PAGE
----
The Roundup will be brought to you in July and August by the new Work and Family Researchers Network (WFRN), an international membership organization for interdisciplinary work and family academics. The WFRN welcomes the participation of policy makers and practitioners as it seeks to promote knowledge and understanding of work and family issues among the community of global stakeholders. The Roundup is a compilation of the latest news articles, reports and other materials related to workplace flexibility delivered to your inbox on Monday and Thursday. In the fall, the WFRN will launch its new website which will include a News Feed among other features. We hope that you will get involved as a member and by posting the latest news. Questions?

September 17, 2010


Closing the wage gap: It’s a matter of survival for working families

Valerie Jarrett • Washington Post • September 16, 2010

“[. . .] President Obama applauds the work of the House of Representatives and strongly supports passage of the Paycheck Fairness Act in the Senate. [. . .] Under the act, while employees will still have to prove that discrimination has taken place, employers will be required to prove in court that any wage differences were based on factors other than sex—such as education, training or experience—and were consistent with business necessity.”

Poverty Rates Rose Sharply in 2009, Says Census Bureau

Erik Eckholm • New York Times • September 16, 2010

“As the country fights its way out of the worst economic crisis since the Great Depression, four million additional Americans found themselves in poverty in 2009, with the total reaching 44 million, or one in seven residents. Millions more are getting by only because of a mix of expanded unemployment and other assistance and in a growing number of cases because families are doubling up, creating households with pooled incomes and lower expenses.”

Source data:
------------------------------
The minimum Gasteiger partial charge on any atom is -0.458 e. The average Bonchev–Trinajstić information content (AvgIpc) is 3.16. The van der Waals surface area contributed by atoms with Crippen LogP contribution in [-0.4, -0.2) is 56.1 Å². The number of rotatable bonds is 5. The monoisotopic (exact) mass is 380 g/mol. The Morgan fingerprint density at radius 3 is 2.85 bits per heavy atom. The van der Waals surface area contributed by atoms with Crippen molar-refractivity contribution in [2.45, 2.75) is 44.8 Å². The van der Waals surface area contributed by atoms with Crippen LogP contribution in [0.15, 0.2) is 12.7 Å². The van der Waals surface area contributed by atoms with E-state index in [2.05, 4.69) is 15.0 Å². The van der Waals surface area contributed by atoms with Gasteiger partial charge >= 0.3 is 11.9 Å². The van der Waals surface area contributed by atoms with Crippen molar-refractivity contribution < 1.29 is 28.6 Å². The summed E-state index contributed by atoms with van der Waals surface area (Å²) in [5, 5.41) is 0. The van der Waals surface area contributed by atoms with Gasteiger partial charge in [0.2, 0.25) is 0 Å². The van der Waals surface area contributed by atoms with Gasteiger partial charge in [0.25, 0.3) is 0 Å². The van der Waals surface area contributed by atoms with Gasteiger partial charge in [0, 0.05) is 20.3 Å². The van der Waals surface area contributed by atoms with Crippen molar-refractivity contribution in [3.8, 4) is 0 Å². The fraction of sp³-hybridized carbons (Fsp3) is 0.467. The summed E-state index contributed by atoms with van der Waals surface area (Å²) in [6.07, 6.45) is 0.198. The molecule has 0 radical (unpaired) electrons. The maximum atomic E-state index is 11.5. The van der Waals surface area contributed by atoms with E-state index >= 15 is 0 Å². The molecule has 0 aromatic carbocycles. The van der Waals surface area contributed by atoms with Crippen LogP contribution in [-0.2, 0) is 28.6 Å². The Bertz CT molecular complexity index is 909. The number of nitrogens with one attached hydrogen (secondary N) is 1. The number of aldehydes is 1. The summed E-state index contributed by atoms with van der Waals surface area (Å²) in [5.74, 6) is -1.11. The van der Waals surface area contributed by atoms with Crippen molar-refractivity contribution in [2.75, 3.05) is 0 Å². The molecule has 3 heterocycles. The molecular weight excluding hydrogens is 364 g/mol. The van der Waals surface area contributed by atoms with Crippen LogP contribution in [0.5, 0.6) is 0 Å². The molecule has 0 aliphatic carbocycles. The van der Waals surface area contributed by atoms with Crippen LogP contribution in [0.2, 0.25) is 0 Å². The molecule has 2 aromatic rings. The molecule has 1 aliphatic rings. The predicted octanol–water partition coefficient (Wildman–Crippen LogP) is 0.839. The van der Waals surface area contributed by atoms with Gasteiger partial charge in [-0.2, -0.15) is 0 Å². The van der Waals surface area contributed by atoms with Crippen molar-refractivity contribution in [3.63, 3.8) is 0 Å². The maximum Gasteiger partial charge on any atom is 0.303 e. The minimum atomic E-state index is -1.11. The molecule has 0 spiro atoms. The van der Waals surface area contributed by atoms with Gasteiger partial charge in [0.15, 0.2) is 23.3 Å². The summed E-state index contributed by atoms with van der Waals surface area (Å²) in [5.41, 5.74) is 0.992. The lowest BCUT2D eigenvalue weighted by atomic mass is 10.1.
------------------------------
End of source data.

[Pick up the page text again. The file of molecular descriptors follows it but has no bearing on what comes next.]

Workforce Efficiency Lessons From ‘The Office’

Matthew Marciniak • Forbes • September 16, 2010

“More and more employees find themselves working harder and putting in longer hours just to keep up. Unfortunately, the 10 or 12 hours a day they spend at work today may produce the same results as the 8 hours they would put in under more stable circumstances. As a result, staffs are working more without getting ahead.”

Editorial: Family issues should be part of the discussion

Editorial • Oshkosh Northwestern, WI • September 14, 2010

“Families should find out where politicians stand on these issues; contact the incumbents, research the candidates. Some of the changes have bipartisan support and may see movement soon; the implications could be very real.  THE FINAL THOUGHT: Bills that help working families keep the jobs that help support them, or bills that stem a wave of flu from spreading office-wide, deserve a look by workers and employers.”

Working while sick? Study finds even doctors do it

Lindsey Tanner • Associated Press • September 14, 2010

“Junior doctors quickly learn that exposure to patients’ germs is part of the job, but a study suggests many are returning the favor. More than half of doctors in training said in a survey that they’d shown up sick to work, and almost one-third said they’d done it more than once.  Misplaced dedication and fear of letting other doctors down are among reasons the researchers cited as possible explanations.”